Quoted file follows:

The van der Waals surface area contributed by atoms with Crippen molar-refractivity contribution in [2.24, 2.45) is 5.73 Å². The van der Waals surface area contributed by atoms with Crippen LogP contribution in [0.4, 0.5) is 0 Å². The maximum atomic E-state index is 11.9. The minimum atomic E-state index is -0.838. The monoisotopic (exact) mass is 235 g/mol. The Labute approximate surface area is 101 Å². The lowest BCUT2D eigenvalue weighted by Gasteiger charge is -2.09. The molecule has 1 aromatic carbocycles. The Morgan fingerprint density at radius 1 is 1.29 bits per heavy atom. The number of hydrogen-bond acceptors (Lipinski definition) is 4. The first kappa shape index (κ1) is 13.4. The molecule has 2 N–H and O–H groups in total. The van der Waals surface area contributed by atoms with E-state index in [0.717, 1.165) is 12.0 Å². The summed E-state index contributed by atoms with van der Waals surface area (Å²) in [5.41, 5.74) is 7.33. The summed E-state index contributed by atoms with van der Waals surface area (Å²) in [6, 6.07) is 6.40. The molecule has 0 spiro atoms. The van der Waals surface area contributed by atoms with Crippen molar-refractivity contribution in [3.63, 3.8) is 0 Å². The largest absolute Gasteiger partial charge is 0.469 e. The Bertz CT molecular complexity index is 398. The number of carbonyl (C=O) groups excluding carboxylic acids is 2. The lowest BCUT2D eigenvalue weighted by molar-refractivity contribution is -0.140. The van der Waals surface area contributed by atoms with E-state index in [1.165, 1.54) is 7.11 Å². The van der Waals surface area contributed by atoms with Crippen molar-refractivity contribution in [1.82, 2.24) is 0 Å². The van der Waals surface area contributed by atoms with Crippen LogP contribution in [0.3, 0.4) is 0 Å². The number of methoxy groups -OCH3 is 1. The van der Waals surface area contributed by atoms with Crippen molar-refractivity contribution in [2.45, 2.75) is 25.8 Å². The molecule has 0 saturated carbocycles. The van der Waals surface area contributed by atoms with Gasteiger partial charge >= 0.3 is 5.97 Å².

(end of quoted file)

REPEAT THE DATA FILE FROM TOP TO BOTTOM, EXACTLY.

The van der Waals surface area contributed by atoms with Crippen molar-refractivity contribution in [2.24, 2.45) is 5.73 Å². The van der Waals surface area contributed by atoms with Crippen LogP contribution in [0.4, 0.5) is 0 Å². The maximum atomic E-state index is 11.9. The minimum atomic E-state index is -0.838. The monoisotopic (exact) mass is 235 g/mol. The Labute approximate surface area is 101 Å². The lowest BCUT2D eigenvalue weighted by Gasteiger charge is -2.09. The molecule has 1 aromatic carbocycles. The Morgan fingerprint density at radius 1 is 1.29 bits per heavy atom. The number of hydrogen-bond acceptors (Lipinski definition) is 4. The first kappa shape index (κ1) is 13.4. The molecule has 2 N–H and O–H groups in total. The van der Waals surface area contributed by atoms with E-state index in [0.717, 1.165) is 12.0 Å². The summed E-state index contributed by atoms with van der Waals surface area (Å²) in [5.41, 5.74) is 7.33. The summed E-state index contributed by atoms with van der Waals surface area (Å²) in [6, 6.07) is 6.40. The molecule has 0 spiro atoms. The van der Waals surface area contributed by atoms with Crippen molar-refractivity contribution in [3.63, 3.8) is 0 Å². The largest absolute Gasteiger partial charge is 0.469 e. The Bertz CT molecular complexity index is 398. The number of carbonyl (C=O) groups excluding carboxylic acids is 2. The lowest BCUT2D eigenvalue weighted by molar-refractivity contribution is -0.140. The van der Waals surface area contributed by atoms with E-state index in [1.165, 1.54) is 7.11 Å². The van der Waals surface area contributed by atoms with Crippen molar-refractivity contribution in [1.82, 2.24) is 0 Å². The van der Waals surface area contributed by atoms with Crippen LogP contribution in [0.3, 0.4) is 0 Å². The number of methoxy groups -OCH3 is 1. The van der Waals surface area contributed by atoms with Crippen molar-refractivity contribution in [2.45, 2.75) is 25.8 Å². The molecule has 0 saturated carbocycles. The van der Waals surface area contributed by atoms with Gasteiger partial charge >= 0.3 is 5.97 Å².